Once in the water the amount of people is crazy, dangerous even. There could easily be 50 people, all paddling around the one point break, trying to catch the same waves. Forget surf etiquette, everything goes out the window. No one wants to share the love, people get greedy, and with there being such a mixture of abilities in the water, an accident is waiting to happen.
One day I was in for over an hour and I pretty much didn’t catch a single wave. Either old guys on long boards were picking up the waves before me, or the experienced surfers were getting on them right next to the rocks, where I didn’t have the balls to go. I know I sound like a moan, but when I researched forums on how to deal with this kind of overcrowded surfing, the advice given was to be aggressive and get in there. And for me that’s not what surfing’s about.
So sadly I went from loving Noosa to disliking it very quickly. By the end of my week there I was just completely over the over crowdedness.
But there’s no denying it that Noosa is possibly one of the most beautiful spots on the East Coast. You can walk from the main beach, through the national park, all around the point to Sunshine Beach, and the views are stunning. There’s wildlife everywhere, one day I almost stepped on a massive lizard. So as long as you don’t care about surfing, it’s a pretty awesome place.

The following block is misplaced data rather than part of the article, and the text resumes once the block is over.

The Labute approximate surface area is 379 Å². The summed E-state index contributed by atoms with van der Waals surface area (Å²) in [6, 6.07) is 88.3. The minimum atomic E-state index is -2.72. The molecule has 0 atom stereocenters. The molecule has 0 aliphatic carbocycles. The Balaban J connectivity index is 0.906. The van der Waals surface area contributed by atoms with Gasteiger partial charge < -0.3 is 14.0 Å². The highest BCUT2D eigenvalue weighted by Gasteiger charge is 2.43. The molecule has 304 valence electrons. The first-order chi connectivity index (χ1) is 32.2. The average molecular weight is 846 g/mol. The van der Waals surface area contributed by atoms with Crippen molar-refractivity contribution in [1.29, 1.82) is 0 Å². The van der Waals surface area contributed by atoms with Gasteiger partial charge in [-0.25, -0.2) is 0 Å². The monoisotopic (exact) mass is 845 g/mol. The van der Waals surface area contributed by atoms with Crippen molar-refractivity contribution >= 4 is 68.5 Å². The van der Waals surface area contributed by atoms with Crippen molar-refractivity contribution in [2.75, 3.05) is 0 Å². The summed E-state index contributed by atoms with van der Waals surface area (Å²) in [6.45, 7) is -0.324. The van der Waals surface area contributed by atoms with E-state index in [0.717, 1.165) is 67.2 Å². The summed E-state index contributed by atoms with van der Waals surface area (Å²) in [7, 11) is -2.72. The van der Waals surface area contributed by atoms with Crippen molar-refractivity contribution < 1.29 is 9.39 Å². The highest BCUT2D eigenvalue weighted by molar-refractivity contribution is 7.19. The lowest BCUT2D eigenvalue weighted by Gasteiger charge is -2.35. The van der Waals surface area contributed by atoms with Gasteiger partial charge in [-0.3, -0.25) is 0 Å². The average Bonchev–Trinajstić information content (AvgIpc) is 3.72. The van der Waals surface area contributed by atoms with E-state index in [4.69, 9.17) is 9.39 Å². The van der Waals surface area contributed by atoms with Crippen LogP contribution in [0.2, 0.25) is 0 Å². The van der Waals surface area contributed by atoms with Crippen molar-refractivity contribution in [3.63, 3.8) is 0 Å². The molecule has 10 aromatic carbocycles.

On Dizzle’s recommendation there was just one last thing to do before leaving the Sunshine Coast, and that was the Aqua Fun Park in Coolum Beach. It’s places like this that you just don’t get back home in Northern Ireland, and that probably comes mainly down to the weather, it’s just too cold!
The Aqua Fun Park is an assault course made up of giant inflatable’s and slides in a lake. I joined a load of screaming kids and kids at heart to slip and slide my way around the obstacles trying not to fall in the water. Some of the slides were massive and there was loads of other cool stuff like a platform to jump off and trampolines you could spring off into the water. It was busy but that just added to the fun, watching people crashing into the water.
Next stop, Earth Frequency Festival.